What % of Amsoil and other synthetic oil users...

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I use it for all the reasons stated. With 5 cars serviced depending I go from 5000 to 12,000 miles between changes depending on the engine. Been Amsoil for 11 years now. Since I am in a warehouse city I can get it for $4.55/qt + tax (the 10W30) so it beats out the other competitors except Mobil.
 

Mike_dup1

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I have used snythetics since 1977 and hav only did an oil analysis once! It came back saying oil was still good, so I never seen any more need for it. I just use my 26 yrs experience to tell me when to change oil, usually only 1/yr except I have gone much longer on vehicles and equipment that are only in season use, e.g. lawn mover, ATV, Snow Blower, my 1964 Impala.
 
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G-Man II: What IS with the Mobil 1 picture on your profile? I thought you did/do work for Mobil(?) I go the Amsoil 3x OEM Volvo recommmended OIC in my 1985 245 Turbo. Oil does FINE. Great in fact. So Amsoil is spot on. Results posted. Jury is out on Volvo 855 non-Turbo approaching 20K mile OIC and 14 months analysis sson. 10K and 15K OIC results were fine. 1985 Toyota truck sits all year and gets maybe 1000 miles/year. I hate to even change the oil at that "short" OIC. Coming up on two years...yikes SAME oil......I'll do an analysis.
 
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Thats where I got the idea he is with Mobil. I saw the picture on his profile. I still would rather have an oil thicken after 16k miles, which by the way, was due for a change bc it was one years time, then to thin out to a 20wt. [Smile] [Big Grin] [ February 02, 2003, 10:02 AM: Message edited by: buster ]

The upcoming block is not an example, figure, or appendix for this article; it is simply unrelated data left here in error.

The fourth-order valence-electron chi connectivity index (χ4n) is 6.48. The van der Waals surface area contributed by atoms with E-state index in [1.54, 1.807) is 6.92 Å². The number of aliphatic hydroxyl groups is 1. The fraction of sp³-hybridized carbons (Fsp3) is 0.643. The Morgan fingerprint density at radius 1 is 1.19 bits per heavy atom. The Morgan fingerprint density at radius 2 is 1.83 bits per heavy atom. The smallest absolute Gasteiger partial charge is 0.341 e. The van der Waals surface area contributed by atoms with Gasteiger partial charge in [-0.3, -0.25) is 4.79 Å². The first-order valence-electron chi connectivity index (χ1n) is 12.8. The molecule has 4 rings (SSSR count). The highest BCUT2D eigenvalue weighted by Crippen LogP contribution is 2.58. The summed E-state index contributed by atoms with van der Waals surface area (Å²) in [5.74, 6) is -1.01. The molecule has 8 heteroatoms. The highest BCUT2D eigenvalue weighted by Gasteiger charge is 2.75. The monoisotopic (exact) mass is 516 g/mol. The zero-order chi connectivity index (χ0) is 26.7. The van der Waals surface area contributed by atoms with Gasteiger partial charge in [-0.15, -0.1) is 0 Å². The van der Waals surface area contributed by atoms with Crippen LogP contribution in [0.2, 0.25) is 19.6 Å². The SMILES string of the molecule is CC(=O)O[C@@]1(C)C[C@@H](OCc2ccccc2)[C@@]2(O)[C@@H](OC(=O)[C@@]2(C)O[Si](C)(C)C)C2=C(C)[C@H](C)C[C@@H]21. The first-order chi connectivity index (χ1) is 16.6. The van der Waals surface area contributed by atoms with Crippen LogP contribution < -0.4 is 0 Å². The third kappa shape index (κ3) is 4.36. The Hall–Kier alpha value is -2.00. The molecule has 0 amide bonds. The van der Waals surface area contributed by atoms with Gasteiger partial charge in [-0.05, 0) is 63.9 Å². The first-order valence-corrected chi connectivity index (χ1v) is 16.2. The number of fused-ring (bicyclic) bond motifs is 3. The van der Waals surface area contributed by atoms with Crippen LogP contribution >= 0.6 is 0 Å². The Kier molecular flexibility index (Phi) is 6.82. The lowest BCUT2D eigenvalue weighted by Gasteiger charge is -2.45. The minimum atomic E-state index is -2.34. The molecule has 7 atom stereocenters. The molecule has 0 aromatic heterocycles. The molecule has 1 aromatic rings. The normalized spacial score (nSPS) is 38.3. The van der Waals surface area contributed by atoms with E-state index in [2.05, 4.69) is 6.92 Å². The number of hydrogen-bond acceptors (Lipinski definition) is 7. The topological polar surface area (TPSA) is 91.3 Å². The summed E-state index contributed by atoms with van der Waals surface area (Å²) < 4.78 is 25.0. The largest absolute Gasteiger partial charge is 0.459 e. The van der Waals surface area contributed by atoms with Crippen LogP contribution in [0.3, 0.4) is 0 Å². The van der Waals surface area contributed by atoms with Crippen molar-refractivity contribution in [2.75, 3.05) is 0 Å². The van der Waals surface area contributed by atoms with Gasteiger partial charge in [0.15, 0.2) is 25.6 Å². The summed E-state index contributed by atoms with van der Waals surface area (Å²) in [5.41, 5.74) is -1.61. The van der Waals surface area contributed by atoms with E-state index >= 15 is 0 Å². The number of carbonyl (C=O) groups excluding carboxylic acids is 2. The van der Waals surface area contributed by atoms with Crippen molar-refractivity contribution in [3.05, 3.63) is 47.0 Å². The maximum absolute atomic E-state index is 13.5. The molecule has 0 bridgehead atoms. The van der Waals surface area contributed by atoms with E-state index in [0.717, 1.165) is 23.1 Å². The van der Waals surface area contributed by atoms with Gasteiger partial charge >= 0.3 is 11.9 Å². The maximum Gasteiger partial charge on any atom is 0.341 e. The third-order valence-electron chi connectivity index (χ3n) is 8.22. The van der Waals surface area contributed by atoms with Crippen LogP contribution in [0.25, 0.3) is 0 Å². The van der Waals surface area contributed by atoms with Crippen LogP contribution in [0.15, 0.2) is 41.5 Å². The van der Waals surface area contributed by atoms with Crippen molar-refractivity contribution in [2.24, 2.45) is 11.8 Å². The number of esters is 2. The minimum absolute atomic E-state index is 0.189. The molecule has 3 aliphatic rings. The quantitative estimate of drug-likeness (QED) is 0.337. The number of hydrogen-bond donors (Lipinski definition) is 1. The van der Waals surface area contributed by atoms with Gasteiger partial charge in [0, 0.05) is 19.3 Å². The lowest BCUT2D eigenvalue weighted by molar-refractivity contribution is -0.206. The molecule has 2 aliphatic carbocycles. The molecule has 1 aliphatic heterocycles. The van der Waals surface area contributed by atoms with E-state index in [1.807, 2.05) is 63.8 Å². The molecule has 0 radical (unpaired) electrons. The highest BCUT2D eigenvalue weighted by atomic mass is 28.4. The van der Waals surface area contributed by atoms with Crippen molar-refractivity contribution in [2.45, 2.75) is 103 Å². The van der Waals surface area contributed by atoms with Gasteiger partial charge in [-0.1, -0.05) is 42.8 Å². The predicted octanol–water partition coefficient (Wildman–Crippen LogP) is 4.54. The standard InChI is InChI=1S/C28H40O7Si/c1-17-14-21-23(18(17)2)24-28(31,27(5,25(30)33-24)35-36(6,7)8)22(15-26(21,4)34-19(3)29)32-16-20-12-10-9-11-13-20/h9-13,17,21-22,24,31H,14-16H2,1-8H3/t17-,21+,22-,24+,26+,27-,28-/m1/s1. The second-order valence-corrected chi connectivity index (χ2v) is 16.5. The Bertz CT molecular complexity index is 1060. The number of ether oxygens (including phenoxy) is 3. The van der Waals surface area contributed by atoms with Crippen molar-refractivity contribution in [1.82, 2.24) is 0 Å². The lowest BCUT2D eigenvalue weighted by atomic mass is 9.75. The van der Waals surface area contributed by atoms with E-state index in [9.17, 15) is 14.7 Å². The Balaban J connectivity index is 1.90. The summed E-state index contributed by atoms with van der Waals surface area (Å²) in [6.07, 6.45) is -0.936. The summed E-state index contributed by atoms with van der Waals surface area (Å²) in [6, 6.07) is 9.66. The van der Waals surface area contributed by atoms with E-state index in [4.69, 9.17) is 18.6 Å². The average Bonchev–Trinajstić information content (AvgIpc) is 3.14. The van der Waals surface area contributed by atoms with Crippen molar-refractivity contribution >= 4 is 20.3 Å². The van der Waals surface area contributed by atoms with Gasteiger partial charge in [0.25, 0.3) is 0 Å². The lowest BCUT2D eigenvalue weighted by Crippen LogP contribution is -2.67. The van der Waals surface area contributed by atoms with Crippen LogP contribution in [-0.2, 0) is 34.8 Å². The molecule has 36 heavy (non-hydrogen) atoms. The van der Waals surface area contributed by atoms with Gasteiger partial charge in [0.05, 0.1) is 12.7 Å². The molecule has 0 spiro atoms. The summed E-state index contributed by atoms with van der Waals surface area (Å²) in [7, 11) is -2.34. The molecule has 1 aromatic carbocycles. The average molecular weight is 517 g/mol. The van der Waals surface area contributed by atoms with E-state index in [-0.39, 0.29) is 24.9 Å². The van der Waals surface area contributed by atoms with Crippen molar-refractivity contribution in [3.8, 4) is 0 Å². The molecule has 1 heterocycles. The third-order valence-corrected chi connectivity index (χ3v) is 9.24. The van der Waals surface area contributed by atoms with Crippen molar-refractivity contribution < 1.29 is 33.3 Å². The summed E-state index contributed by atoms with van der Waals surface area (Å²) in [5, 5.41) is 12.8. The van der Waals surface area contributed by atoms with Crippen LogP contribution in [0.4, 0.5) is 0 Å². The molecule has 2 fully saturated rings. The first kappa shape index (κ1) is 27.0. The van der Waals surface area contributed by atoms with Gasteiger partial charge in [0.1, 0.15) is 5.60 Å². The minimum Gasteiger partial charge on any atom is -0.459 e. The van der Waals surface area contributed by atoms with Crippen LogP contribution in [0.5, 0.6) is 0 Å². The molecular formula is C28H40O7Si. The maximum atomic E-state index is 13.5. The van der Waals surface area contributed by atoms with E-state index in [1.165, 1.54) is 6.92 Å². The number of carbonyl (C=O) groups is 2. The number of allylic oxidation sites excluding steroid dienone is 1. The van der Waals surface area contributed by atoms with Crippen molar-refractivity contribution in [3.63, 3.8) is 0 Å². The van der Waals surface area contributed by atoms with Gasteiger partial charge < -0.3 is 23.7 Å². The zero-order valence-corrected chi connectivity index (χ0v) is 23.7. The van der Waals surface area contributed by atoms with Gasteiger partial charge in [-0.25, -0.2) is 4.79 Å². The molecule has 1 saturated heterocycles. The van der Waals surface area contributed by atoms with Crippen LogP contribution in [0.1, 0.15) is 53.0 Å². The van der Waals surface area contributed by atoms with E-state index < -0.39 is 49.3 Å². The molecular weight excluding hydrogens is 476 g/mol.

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Here's a bit of insight into my selection process. While I currently use AMSOIL, I've got more hours, miles, and oil changes with M1 products. As I understand it (feel free to correct me), there are only a couple of manufacturers of synthetic base stocks. Mobil is the largest, and developed their technology with lots of DoD money (read: 'our parent's money' for many of us). I think that that Petro Canada makes some of the base stocks that AMSOIL uses as well. There are other additive package manufacturers besides Lubrizol, but they're the biggie. AMSOIL goes into the selection and blending process with a different philosophy. They build their products for the long haul. You might not agree with the 25K/1 year interval for most of their oils, but they do, and have from the beginning. And where the formulations have fallen short, they've worked to improve them. Many customers have no trouble making 25K. Many run 150K with the same oils. I've seen their products do that - this isn't a case of 'a friend's brother's nephew who sells AMSOIL said that a client's brother...' thing. Contrast the path Mobil choose to take with M1. It was also a 25K/1 year oil. There were acceptance probs here, and probably a couple of other problems as well. Instead of sticking with that goal and improving the product first, cost second, the decision was made to lower the change interval and formulate the product for a 7500 mile/1 year change. There are folks that have successfully gone beyond this with M1 products but not nearly as many. Before finding this site, I only knew of 3 or 4. I don't consider this to be an attack or a validation of either product. In the general aviation market there are older style airplanes with fabric covered wings that carry 2 people almost 100mph for just over 2 hours. And there are 6 passenger jets that can fly high and fast and from coast to coast. Each is better than the other for a specific function - the Taylorcraft does what it does very well, and so does the Learjet. I like very much that I don't have to change the oil every couple of months. I like that I'm not adding the additional 27 quarts of drain oil to the hazardous waste process. And I like very much that I can purchase these products for less than I can purchase other synths. And I still kinda giggle when I get a tax refund on my oil changes besides. [Big Grin] I also completely agree that there are some (many?) waaaay over the top AMSOIL salespeople out there. As much as I'd like to start muzzling some of them, and deleting lots of web page content, no one died and made me the sales censor. In typical free-market fashion, I'll not support those folks that I don't feel comfortable with or agree with. And I also recognize (more and more as time goes on) that my ignorance will make some companies' products look 'too good to be true' and I'll miss a good opportunity. ((I got an AMSOIL catalog from a gent in Colorado about 5 years ago. After waving the BS flag around the living room, I tossed the catalog in the wood stove.)) But I can separate the independent dealer's religious zeal from the company and their products. Just my $.02. Andy PS... FWIW: Ya'll can 'blame' my presence here on a waaaaay over the top Schaeffers salesman that was badmouthing full synth oils on another forum I frequent.... He just could not 'get' that I MUST use a full synth in my car. He was so hung on the benefits of Mo that he couldn't hear that semi synth has lots of petroleum in it.